Photographer: David Ramos/Getty Images

Catalonia Flouting Rule of Law Unnerves Barcelona Business Crowd

  • Independence drive worries companies with Catalan operations
  • Region accounts for about a fifth of Spanish economic output

Felix Revuelta has had enough of Catalan politics.

After running his nutritional products company Naturhouse Health SAU from Barcelona for at least 25 years, Revuelta last month moved the firm’s headquarters to Madrid. The Naturhouse chairman was concerned about an unconstitutional referendum on independence that separatists plan to hold on Oct. 1, disregarding rulings of the Spanish courts.

“Business needs legal security,” Revuelta said in an interview. “Tension has been growing within Catalan society and between Catalan society and the rest of the country.”

Naturhouse is not the only company alarmed at developments in Spain’s biggest regional economy. Some U.S. firms who based their Spanish operations in Barcelona have prepared plans that would allow them to withdraw from Catalonia overnight if it secedes, said Jaime Malet, Chairman of the American Chamber of Commerce in Spain.

“People do not to like to invest in places where there are problems,” he said by phone.

Constitutional Crisis

Catalonia’s campaign to break away from Spain has become a constitutional crisis as Spanish Prime Minister Mariano Rajoy uses the full force of the law to try to stop the illegal vote. After Catalan President Carles Puigdemont passed his referendum bill last week, Spanish prosecutors filed criminal charges against the separatist leaders and ordered their officials in the region to question any local mayors helping to organize the ballot.

The legislation, which has been suspended by Spain’s Constitutional Court, would allow the assembly to declare independence within 48 hours of a “yes” vote with no minimum turnout needed to make the result binding.

Read more: Catalan History of Grievance Leaves a Divided Spain: QuickTake

Malet said his personal view is that Rajoy has enough legal weaponry to ensure Catalonia’s bid for independence goes nowhere. Opinion polls also show support for secession has been falling over the last four years as the economic recovery draws moderate voters away from the cause. Even so it makes sense for company boards to have the paperwork in place so that they can move within 24 hours if necessary, said Malet.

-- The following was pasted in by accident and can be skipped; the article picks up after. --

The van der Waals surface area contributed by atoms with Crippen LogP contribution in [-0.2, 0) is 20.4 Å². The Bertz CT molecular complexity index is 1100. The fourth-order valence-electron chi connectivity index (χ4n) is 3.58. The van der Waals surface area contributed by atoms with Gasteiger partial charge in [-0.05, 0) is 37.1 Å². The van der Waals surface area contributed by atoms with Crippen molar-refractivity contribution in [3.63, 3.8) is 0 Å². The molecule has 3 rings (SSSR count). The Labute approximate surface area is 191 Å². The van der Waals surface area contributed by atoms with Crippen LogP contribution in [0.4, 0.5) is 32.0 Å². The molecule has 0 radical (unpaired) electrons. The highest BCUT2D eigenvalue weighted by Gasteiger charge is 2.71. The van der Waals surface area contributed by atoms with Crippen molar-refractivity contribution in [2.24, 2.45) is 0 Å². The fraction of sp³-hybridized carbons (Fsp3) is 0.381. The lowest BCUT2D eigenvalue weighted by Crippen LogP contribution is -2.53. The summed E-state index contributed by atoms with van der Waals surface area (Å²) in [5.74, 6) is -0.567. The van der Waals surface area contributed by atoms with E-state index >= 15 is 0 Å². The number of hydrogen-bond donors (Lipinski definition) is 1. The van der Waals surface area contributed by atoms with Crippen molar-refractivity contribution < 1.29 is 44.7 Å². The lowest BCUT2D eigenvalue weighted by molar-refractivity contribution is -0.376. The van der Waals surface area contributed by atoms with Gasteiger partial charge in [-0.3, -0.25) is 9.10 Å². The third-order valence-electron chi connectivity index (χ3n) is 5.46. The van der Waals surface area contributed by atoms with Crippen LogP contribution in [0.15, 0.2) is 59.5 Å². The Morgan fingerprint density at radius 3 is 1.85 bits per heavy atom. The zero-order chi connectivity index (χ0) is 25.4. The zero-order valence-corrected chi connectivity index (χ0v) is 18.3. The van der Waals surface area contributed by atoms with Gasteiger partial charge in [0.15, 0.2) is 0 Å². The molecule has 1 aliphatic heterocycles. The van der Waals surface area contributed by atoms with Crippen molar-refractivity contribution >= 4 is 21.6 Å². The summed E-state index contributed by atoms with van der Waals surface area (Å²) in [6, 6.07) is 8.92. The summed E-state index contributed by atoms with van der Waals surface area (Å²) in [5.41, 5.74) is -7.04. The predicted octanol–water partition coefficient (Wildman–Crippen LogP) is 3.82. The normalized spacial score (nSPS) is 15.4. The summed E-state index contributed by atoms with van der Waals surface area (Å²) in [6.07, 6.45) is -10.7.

Jaime Guardiola, CEO of Banco Sabadell SA, based near Barcelona, said that although he’s seen few companies following Naturhouse’s lead so far it would make sense for executives to be preparing contingency plans, according to a report by Efe. Economy Minister Luis de Guindos, however, played down the risk.

“There haven’t been any significant moves,” de Guindos said Wednesday in televised comments, adding that it would be “irrational” to think secession could happen.

Market Flutters

So far investors have taken a relatively sanguine attitude to the risk of a split. Though the spread that investors charge to hold 10-year Spanish debt instead of German bonds has widened by 24 basis points to 118 since the start of August, that’s still in line with its average for the year.

Even so, Moody’s Investors Service said in a Sept. 11 report that the recent escalation in tensions was negative for credit even though it also expects the region to remain part of Spain.

“Markets until recently have refused to consider Catalonia risk,” said Lorenzo Bernaldo de Quiros, president of Freemarket Corporate Intelligence, a Madrid-based consulting firm. “But investors who don’t factor that in are going to find themselves exposed.”

Revuelta said one of the reasons he decided to move Naturhouse’s head office to Madrid was his concern about the legal instability that a disputed secession would trigger. He said the company already directions most operations from Madrid and that is where the board meets.

The company has sales of almost 100 million euros ($120 million) a year and runs 2,400 stores in 33 countries. The first Naturhouse store opened in Spain’s Basque region in 1992.

Even if the consensus is right and the separatists are heading down a dead end, the confusion that their campaign has generated is already adding a headache for international companies like Volkswagen AG, Procter & Gamble Co. and DowDuPont Inc. with operations in the region. Just getting head office to understand what is happening is getting harder and harder.

“This situation has already lasted so long,” said Malet. “It’s a major challenge to explain to American investors and investors in other countries what is actually going on.”

— With assistance by Esteban Duarte

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